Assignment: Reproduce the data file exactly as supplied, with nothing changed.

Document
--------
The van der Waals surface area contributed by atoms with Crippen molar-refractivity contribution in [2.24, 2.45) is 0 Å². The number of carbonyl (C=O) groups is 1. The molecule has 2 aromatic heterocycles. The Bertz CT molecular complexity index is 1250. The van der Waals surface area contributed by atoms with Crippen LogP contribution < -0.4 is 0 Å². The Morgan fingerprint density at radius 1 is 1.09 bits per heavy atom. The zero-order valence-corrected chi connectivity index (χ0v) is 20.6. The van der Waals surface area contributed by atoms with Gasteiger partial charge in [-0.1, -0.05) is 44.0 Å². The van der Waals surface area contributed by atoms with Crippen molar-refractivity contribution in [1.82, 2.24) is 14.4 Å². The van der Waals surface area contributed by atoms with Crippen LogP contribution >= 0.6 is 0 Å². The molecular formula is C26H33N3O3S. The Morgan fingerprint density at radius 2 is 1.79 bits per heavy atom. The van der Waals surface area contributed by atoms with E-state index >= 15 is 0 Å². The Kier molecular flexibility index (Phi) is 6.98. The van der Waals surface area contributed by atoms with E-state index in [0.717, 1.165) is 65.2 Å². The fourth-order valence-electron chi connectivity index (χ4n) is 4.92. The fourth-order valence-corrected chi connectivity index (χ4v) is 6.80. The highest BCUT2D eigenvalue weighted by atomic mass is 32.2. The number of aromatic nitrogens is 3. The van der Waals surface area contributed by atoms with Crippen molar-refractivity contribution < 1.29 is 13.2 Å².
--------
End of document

The van der Waals surface area contributed by atoms with Crippen molar-refractivity contribution in [2.24, 2.45) is 0 Å². The number of carbonyl (C=O) groups is 1. The molecule has 2 aromatic heterocycles. The Bertz CT molecular complexity index is 1250. The van der Waals surface area contributed by atoms with Crippen LogP contribution < -0.4 is 0 Å². The Morgan fingerprint density at radius 1 is 1.09 bits per heavy atom. The zero-order valence-corrected chi connectivity index (χ0v) is 20.6. The van der Waals surface area contributed by atoms with Gasteiger partial charge in [-0.1, -0.05) is 44.0 Å². The van der Waals surface area contributed by atoms with Crippen molar-refractivity contribution in [1.82, 2.24) is 14.4 Å². The van der Waals surface area contributed by atoms with Crippen LogP contribution >= 0.6 is 0 Å². The molecular formula is C26H33N3O3S. The Morgan fingerprint density at radius 2 is 1.79 bits per heavy atom. The van der Waals surface area contributed by atoms with E-state index >= 15 is 0 Å². The Kier molecular flexibility index (Phi) is 6.98. The van der Waals surface area contributed by atoms with E-state index in [0.717, 1.165) is 65.2 Å². The fourth-order valence-electron chi connectivity index (χ4n) is 4.92. The fourth-order valence-corrected chi connectivity index (χ4v) is 6.80. The highest BCUT2D eigenvalue weighted by atomic mass is 32.2. The number of aromatic nitrogens is 3. The van der Waals surface area contributed by atoms with Crippen molar-refractivity contribution < 1.29 is 13.2 Å².